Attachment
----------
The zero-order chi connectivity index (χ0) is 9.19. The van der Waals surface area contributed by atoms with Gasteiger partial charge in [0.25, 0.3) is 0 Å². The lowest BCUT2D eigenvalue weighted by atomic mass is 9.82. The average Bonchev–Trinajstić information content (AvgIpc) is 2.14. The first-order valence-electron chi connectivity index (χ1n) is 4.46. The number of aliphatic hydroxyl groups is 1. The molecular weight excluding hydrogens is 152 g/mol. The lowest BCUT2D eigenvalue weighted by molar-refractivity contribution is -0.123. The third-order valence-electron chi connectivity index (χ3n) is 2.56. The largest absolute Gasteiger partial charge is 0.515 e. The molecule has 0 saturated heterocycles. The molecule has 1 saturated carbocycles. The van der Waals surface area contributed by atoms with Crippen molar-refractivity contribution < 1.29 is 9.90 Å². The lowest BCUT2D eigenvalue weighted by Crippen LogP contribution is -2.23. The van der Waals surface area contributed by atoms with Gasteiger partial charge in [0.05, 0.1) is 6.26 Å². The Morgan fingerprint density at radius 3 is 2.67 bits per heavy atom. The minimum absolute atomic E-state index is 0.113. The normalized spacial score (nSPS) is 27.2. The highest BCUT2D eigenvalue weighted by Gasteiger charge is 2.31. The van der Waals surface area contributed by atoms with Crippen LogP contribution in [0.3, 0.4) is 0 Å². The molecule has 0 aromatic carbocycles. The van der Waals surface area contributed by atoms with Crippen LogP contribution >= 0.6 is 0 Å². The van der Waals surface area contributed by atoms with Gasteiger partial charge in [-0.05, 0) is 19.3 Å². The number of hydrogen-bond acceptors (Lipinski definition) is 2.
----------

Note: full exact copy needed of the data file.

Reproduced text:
The zero-order chi connectivity index (χ0) is 9.19. The van der Waals surface area contributed by atoms with Gasteiger partial charge in [0.25, 0.3) is 0 Å². The lowest BCUT2D eigenvalue weighted by atomic mass is 9.82. The average Bonchev–Trinajstić information content (AvgIpc) is 2.14. The first-order valence-electron chi connectivity index (χ1n) is 4.46. The number of aliphatic hydroxyl groups is 1. The molecular weight excluding hydrogens is 152 g/mol. The lowest BCUT2D eigenvalue weighted by molar-refractivity contribution is -0.123. The third-order valence-electron chi connectivity index (χ3n) is 2.56. The largest absolute Gasteiger partial charge is 0.515 e. The molecule has 0 saturated heterocycles. The molecule has 1 saturated carbocycles. The van der Waals surface area contributed by atoms with Crippen molar-refractivity contribution < 1.29 is 9.90 Å². The lowest BCUT2D eigenvalue weighted by Crippen LogP contribution is -2.23. The van der Waals surface area contributed by atoms with Gasteiger partial charge in [0.05, 0.1) is 6.26 Å². The Morgan fingerprint density at radius 3 is 2.67 bits per heavy atom. The minimum absolute atomic E-state index is 0.113. The normalized spacial score (nSPS) is 27.2. The highest BCUT2D eigenvalue weighted by Gasteiger charge is 2.31. The van der Waals surface area contributed by atoms with Crippen LogP contribution in [0.3, 0.4) is 0 Å². The molecule has 0 aromatic carbocycles. The van der Waals surface area contributed by atoms with Crippen LogP contribution >= 0.6 is 0 Å². The van der Waals surface area contributed by atoms with Gasteiger partial charge in [-0.05, 0) is 19.3 Å². The number of hydrogen-bond acceptors (Lipinski definition) is 2.